H.R. 2, the Medicare Access and CHIP Reauthorization Act (MACRA), was signed into law by President Obama on April 16, 2015. A broad bipartisan compromise measure, MACRA repeals the much-maligned sustainable growth rate (SGR) formula used to determine physician payment rates and replaces it with a new incentive payment system; extends funding for the Children’s Health Insurance Program (CHIP) for two years; imposes Medicare beneficiary reforms and offsets impacting provider payment; temporarily extends a number of Medicare and Medicaid policies and payments; and incorporates new provisions targeting fraud and abuse. Costing approximately $214 billion and coming in at close to 300 pages, MACRA is the most significant healthcare bill signed into law since the enactment of the Affordable Care Act. The full impact of the new law, which could fundamentally alter the delivery of healthcare, is likely to be unknown for several years, as much is dependent upon regulatory actions.

1. Bye, Bye SGR. Hello Uncertainty?

MACRA permanently repeals the current SGR reimbursement formula and provides for a 10-year transition period during which the SGR will be replaced with a new performance-based payment system and financial incentives for participation in alternative payment models. Although the SGR repeal ends the current cycle of large payment reduction threats, it is not clear whether the MACRA updates will be sufficient in the long range to avoid another round of SGR-like demands by physicians for payment relief. Citing concerns, among others, that the payment updates may prove inadequate given the likelihood of higher inflation and physician cost increases, the Centers for Medicare and Medicaid Services (CMS) Office of the Actuary warned that “absent a change in the method or level of update by subsequent legislation … access to, and quality of, physicians’ services would deteriorate over time.”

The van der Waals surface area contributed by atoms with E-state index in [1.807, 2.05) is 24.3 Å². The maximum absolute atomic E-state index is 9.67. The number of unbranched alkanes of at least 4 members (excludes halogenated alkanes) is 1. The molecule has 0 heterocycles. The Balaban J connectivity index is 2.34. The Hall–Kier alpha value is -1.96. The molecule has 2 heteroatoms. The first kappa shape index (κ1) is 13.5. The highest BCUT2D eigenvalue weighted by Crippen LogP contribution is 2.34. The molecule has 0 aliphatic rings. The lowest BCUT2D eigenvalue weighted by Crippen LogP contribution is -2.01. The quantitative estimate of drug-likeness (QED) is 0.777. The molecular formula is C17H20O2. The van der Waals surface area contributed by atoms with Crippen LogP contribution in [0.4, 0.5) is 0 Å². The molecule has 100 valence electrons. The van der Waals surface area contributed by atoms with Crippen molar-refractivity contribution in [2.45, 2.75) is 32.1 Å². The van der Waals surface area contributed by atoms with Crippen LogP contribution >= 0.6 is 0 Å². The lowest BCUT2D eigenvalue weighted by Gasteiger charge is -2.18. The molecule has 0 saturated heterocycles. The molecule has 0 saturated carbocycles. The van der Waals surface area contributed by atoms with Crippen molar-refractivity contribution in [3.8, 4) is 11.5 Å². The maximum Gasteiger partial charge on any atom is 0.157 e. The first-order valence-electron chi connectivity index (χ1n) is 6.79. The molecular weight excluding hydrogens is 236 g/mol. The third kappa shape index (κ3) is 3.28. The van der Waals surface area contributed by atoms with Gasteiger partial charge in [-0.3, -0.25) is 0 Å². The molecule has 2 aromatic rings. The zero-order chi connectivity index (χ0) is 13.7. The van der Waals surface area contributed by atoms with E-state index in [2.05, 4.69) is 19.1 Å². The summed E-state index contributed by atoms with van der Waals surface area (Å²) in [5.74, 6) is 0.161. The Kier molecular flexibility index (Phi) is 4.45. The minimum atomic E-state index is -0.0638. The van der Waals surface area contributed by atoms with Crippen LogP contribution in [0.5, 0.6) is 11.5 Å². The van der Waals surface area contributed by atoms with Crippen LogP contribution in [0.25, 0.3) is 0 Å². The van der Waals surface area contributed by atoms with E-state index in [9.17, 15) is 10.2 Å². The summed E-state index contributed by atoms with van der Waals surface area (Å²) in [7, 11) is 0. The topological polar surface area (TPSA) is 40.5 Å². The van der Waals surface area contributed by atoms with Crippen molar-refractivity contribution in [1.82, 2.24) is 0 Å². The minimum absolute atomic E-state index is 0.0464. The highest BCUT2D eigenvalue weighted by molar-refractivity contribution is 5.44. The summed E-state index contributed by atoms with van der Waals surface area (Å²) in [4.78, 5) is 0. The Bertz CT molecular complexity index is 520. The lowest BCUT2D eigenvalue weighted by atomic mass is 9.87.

The First Five Years – SGR Repeal and Automatic Updates

MACRA replaces the current SGR reimbursement formula with annual 0.5 percent payment increases over the next five years. These increases are well below historic CPI averages for increases in physician charges, which have averaged about 2.4 percent per annum since 2009. It is likely that these limitations will also impact increases paid by other third-party payers for physician services.

The Next Five Years – Pay for Performance (MIPS) and Risk (APMs)

Beginning in 2019, there will be no further automatic increases. Physician compensation will be adjusted based on performance under the new law’s Merit-Based Payment Incentive System (MIPS), consisting of existing CMS payment incentive/penalty programs (e.g., the Physician Quality Reporting System (PQRS), EHR/Meaningful Use Incentive Program, and Value-Based Payment Modifier (VBPM)). In addition to physicians, the MIPS will apply to dentists, podiatrists, optometrists, chiropractors, physician assistants, nurse practitioners, clinical nurse specialists, and certified registered nurse anesthetists. Professionals who treat few Medicare patients, or those who receive a significant share of their revenue from eligible Alternative Payment Models (APMs) will be excluded from the MIPS.

Under the new law, the MIPS will be based on four categories of annually developed metrics:

  • Quality
  • Resource use/efficiency (using measures similar to the current VBPM program)
  • Meaningful use of electronic health records
  • Clinical practice improvement activities

The metrics will be selected from measures suggested by professional entities and stakeholders and will be designed to address the following quality domains:

  • Clinical care
  • Safety Care coordination
  • Patient and caregiver experience
  • Population health and prevention